By: Oscarina Majokweni
South Africa is a multiracial and democratic country where citizens have the right to express their thoughts and feelings. However, often times it seems difficult to digest what people say; be it in the media and conversations about the country’s economic state, race, equality and other issues, without personal offense. Social media is a buzz with people’s frustration and extreme views on race and racism. If we continue to speak only when we are angry, the ideal that is captured in the notion of a ‘rainbow nation’ will forever remain divided.
Spaces and opportunities where people with diverse views are able to express themselves, be heard and understood, need to be encouraged. Rather than throwing stones from perceived polar opposite opinions, people need to find ways to dialogue their diversity. One such space is offered by the Working With Groups (WWG). The course is much more than a course, it is a space that allows for an opportunity for people from diverse backgrounds, cultures and languages to think together, and engage each other in an effort to heal trans-generational traumas.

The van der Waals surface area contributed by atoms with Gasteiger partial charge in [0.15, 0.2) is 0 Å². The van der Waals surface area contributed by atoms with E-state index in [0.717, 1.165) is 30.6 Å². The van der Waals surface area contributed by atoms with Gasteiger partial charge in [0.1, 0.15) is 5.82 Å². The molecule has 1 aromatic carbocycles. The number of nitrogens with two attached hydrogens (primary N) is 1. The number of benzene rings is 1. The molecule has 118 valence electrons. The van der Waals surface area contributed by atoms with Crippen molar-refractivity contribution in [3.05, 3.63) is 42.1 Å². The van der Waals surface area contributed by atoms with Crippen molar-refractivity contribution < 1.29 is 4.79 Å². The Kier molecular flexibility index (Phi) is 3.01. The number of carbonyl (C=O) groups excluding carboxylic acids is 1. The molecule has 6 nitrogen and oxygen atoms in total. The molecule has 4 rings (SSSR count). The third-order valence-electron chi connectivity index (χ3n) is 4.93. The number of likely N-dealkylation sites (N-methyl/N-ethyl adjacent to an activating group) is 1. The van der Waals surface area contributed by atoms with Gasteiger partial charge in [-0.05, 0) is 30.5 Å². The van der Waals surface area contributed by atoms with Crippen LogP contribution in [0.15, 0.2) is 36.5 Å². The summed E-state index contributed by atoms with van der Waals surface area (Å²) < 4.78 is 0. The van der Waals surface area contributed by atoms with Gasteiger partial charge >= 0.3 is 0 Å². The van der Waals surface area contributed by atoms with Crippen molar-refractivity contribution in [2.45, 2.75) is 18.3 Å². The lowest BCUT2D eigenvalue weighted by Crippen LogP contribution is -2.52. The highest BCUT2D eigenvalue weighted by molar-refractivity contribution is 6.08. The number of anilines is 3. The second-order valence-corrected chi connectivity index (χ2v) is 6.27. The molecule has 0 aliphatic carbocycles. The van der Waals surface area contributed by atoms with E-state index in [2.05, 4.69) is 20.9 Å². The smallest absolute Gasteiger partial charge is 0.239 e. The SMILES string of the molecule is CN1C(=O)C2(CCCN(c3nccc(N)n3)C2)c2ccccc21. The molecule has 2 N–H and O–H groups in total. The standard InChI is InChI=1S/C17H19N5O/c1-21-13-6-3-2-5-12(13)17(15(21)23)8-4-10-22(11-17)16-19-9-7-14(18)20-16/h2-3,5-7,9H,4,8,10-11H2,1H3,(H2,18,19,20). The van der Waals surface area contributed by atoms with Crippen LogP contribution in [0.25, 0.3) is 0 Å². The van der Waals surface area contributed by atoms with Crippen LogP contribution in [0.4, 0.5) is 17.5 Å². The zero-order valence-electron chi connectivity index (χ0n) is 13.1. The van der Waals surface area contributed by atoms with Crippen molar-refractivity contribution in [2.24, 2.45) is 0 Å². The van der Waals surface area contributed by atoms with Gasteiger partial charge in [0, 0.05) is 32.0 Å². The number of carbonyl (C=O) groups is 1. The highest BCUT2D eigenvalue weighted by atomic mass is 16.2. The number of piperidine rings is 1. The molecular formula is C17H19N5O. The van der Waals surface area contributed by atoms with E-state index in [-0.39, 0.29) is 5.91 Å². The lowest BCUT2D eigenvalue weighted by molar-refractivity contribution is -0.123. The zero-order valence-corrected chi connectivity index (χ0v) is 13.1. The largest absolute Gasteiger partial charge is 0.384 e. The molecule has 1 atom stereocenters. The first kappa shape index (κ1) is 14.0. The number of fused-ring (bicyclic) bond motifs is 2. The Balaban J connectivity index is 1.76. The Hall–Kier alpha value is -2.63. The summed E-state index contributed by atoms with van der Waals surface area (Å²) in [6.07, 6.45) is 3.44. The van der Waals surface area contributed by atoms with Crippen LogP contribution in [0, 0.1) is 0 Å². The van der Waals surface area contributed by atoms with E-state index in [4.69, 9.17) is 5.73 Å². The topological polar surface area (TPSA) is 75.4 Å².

On the Working With Groups (WWG) course, the diverse groups of everyday life in our homes, communities and workplace, engage in conversation, so that everyone may learn to participate more effectively in South African communities. Although we continue to struggle with our historical and current divisions, through conversations we can achieve a part of transformation required. Courses which build human capacity in the field of group work, particularly developing the skills and knowledge of group facilitators and leaders, as well as trainers of group work, are urgently needed to deal with the challenging mental health issues as well in our society. This introductory course has been designed to meet South African realities, requirements and resources. It is influenced by the models developed by the London-based Institute of Group Analysis and the Tavistock Clinic.